Apply an Acne Spot Treatment When Necessary

When a blemish appears, you’ll want to calm down the inflammation as soon as possible to encourage healing and prevent a scar. Since body acne tends to be rooted more deeply in the skin and often won’t come to the surface, you’ll want to choose your spot treatments carefully. Look for something like Anti Bump Solution that doesn’t exclusively focus on drying a blemish out. Since the infection is not on the skin’s surface, drying out the skin on top of it will only make matters worse.

If you have regular blemishes on your back or chest where the infection does come to a whitehead, applying a drying spot treatment can be helpful in this case. If you aren’t having much luck with any other spot treatments, benzoyl peroxide could be worth a shot. Using it as a spot treatment will prevent unnecessary dryness.

Schedule a Back Facial

While all of the suggestions listed above are great things you can do for yourself at home, if you’re really struggling to get results, schedule an appointment with a professional. Most spas offer back facials designed to clean out clogged pores. In addition, your esthetician may offer his or her expert advice based on what they observe with your condition.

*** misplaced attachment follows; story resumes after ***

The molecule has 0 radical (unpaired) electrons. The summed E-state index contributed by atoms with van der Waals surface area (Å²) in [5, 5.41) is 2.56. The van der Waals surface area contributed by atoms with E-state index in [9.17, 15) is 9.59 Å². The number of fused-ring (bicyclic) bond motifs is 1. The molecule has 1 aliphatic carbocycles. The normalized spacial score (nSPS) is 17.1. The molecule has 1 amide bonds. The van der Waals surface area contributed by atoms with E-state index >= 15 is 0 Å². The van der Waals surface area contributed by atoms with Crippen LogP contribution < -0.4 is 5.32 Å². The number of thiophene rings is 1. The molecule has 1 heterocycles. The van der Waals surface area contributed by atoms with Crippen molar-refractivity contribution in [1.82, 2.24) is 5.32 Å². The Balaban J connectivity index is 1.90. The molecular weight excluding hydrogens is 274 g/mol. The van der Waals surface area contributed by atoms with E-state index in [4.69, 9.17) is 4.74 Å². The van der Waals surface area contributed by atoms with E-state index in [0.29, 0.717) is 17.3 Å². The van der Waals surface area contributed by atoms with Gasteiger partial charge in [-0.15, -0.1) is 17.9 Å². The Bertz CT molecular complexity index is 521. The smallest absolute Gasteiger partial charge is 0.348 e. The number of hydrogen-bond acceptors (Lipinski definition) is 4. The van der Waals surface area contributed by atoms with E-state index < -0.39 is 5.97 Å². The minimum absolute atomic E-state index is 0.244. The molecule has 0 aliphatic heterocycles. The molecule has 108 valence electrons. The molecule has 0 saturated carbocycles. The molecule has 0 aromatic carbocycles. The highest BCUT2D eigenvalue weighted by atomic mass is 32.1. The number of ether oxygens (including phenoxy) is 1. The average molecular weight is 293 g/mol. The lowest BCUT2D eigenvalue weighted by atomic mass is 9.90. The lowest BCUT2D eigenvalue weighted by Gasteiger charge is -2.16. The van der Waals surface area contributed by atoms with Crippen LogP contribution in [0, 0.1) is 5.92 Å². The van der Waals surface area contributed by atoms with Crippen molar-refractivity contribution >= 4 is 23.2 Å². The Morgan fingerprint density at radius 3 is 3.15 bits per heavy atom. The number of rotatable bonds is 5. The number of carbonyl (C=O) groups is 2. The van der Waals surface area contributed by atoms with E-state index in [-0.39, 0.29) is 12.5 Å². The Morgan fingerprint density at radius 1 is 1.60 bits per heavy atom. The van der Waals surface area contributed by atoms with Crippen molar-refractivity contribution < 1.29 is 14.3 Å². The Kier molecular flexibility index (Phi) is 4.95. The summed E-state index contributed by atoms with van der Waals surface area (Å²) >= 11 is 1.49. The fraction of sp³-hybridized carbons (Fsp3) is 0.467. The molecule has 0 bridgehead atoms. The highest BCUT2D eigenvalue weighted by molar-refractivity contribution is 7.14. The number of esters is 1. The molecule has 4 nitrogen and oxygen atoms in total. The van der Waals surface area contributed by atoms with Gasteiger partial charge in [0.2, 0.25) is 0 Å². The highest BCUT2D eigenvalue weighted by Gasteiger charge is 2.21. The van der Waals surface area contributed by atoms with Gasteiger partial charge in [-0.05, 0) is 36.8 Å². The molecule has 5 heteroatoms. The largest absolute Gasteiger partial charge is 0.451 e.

Learn how to manually extract blackheads and clogged pores from your skin. 

Use Medication – If Necessary

If you have been diligent about caring for the acne on your back and chest in the ways described above, including getting back facials, and you’re seeing no improvement, it’s probably time to consult with a dermatologist. They may suggest temporary antibiotics or a topical retinoid. There are also medications that can directly address hormonal imbalances that may be causing your body acne. 

These are all my best tips for preventing and getting rid of body acne, especially on the back and chest. I hope you find them helpful on your quest for clear, smooth skin!